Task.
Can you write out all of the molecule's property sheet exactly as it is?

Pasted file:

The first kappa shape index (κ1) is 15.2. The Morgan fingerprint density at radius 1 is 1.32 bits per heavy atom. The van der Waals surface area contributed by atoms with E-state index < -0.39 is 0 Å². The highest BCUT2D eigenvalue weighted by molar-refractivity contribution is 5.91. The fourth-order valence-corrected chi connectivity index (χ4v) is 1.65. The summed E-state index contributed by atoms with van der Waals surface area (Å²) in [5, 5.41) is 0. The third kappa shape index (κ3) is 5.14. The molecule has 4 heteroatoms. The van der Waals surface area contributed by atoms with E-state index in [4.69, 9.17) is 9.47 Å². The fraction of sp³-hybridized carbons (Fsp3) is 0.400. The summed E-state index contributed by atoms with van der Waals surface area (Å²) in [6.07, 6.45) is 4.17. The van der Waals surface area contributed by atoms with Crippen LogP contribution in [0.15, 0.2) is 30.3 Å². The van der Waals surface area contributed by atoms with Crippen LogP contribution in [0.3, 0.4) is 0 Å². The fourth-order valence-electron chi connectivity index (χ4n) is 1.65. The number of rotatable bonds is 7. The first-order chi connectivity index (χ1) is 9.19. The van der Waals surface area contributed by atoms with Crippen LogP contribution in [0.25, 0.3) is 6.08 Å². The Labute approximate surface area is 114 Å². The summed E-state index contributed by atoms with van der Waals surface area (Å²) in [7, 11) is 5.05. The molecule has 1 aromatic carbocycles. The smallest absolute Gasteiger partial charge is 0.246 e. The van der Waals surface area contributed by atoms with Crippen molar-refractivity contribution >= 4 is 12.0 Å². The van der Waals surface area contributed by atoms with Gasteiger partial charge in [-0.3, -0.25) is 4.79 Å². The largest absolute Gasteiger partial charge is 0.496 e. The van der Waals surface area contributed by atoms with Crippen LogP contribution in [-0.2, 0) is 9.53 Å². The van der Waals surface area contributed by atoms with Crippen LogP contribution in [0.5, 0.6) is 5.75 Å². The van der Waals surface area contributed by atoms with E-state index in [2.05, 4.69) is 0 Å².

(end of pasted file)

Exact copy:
The first kappa shape index (κ1) is 15.2. The Morgan fingerprint density at radius 1 is 1.32 bits per heavy atom. The van der Waals surface area contributed by atoms with E-state index < -0.39 is 0 Å². The highest BCUT2D eigenvalue weighted by molar-refractivity contribution is 5.91. The fourth-order valence-corrected chi connectivity index (χ4v) is 1.65. The summed E-state index contributed by atoms with van der Waals surface area (Å²) in [5, 5.41) is 0. The third kappa shape index (κ3) is 5.14. The molecule has 4 heteroatoms. The van der Waals surface area contributed by atoms with E-state index in [4.69, 9.17) is 9.47 Å². The fraction of sp³-hybridized carbons (Fsp3) is 0.400. The summed E-state index contributed by atoms with van der Waals surface area (Å²) in [6.07, 6.45) is 4.17. The van der Waals surface area contributed by atoms with Crippen LogP contribution in [0.15, 0.2) is 30.3 Å². The van der Waals surface area contributed by atoms with Crippen LogP contribution in [0.3, 0.4) is 0 Å². The fourth-order valence-electron chi connectivity index (χ4n) is 1.65. The number of rotatable bonds is 7. The first-order chi connectivity index (χ1) is 9.19. The van der Waals surface area contributed by atoms with Crippen LogP contribution in [0.25, 0.3) is 6.08 Å². The Labute approximate surface area is 114 Å². The summed E-state index contributed by atoms with van der Waals surface area (Å²) in [7, 11) is 5.05. The molecule has 1 aromatic carbocycles. The smallest absolute Gasteiger partial charge is 0.246 e. The van der Waals surface area contributed by atoms with Crippen molar-refractivity contribution >= 4 is 12.0 Å². The van der Waals surface area contributed by atoms with Gasteiger partial charge in [-0.3, -0.25) is 4.79 Å². The largest absolute Gasteiger partial charge is 0.496 e. The van der Waals surface area contributed by atoms with Crippen LogP contribution in [-0.2, 0) is 9.53 Å². The van der Waals surface area contributed by atoms with Crippen LogP contribution in [0.5, 0.6) is 5.75 Å². The van der Waals surface area contributed by atoms with E-state index in [2.05, 4.69) is 0 Å².